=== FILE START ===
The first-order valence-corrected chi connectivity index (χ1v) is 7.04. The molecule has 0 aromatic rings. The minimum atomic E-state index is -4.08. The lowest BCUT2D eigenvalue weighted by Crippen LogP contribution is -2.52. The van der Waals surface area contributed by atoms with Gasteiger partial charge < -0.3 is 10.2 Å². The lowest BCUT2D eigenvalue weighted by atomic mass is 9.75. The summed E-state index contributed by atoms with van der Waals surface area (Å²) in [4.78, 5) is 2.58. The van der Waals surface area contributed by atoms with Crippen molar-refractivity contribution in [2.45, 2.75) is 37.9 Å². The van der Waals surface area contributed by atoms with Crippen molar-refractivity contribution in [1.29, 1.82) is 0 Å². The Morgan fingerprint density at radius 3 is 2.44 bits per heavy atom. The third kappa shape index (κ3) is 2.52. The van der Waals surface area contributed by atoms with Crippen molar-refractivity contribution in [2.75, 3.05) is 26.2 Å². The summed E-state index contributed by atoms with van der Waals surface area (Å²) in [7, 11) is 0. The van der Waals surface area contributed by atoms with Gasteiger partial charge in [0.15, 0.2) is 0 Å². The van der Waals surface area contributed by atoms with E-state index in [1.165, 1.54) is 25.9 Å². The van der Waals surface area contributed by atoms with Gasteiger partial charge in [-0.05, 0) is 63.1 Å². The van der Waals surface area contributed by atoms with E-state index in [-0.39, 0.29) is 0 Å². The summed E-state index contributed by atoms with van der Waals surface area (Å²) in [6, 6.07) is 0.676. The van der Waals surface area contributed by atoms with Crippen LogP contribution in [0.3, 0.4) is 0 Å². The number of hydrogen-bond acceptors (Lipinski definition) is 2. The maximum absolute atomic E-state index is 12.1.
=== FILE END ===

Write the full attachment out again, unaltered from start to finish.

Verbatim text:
The first-order valence-corrected chi connectivity index (χ1v) is 7.04. The molecule has 0 aromatic rings. The minimum atomic E-state index is -4.08. The lowest BCUT2D eigenvalue weighted by Crippen LogP contribution is -2.52. The van der Waals surface area contributed by atoms with Gasteiger partial charge < -0.3 is 10.2 Å². The lowest BCUT2D eigenvalue weighted by atomic mass is 9.75. The summed E-state index contributed by atoms with van der Waals surface area (Å²) in [4.78, 5) is 2.58. The van der Waals surface area contributed by atoms with Crippen molar-refractivity contribution in [2.45, 2.75) is 37.9 Å². The van der Waals surface area contributed by atoms with Crippen molar-refractivity contribution in [1.29, 1.82) is 0 Å². The Morgan fingerprint density at radius 3 is 2.44 bits per heavy atom. The third kappa shape index (κ3) is 2.52. The van der Waals surface area contributed by atoms with Crippen molar-refractivity contribution in [2.75, 3.05) is 26.2 Å². The summed E-state index contributed by atoms with van der Waals surface area (Å²) in [7, 11) is 0. The van der Waals surface area contributed by atoms with Gasteiger partial charge in [0.15, 0.2) is 0 Å². The van der Waals surface area contributed by atoms with E-state index in [1.165, 1.54) is 25.9 Å². The van der Waals surface area contributed by atoms with Gasteiger partial charge in [-0.05, 0) is 63.1 Å². The van der Waals surface area contributed by atoms with E-state index in [-0.39, 0.29) is 0 Å². The summed E-state index contributed by atoms with van der Waals surface area (Å²) in [6, 6.07) is 0.676. The van der Waals surface area contributed by atoms with Crippen LogP contribution in [0.3, 0.4) is 0 Å². The number of hydrogen-bond acceptors (Lipinski definition) is 2. The maximum absolute atomic E-state index is 12.1.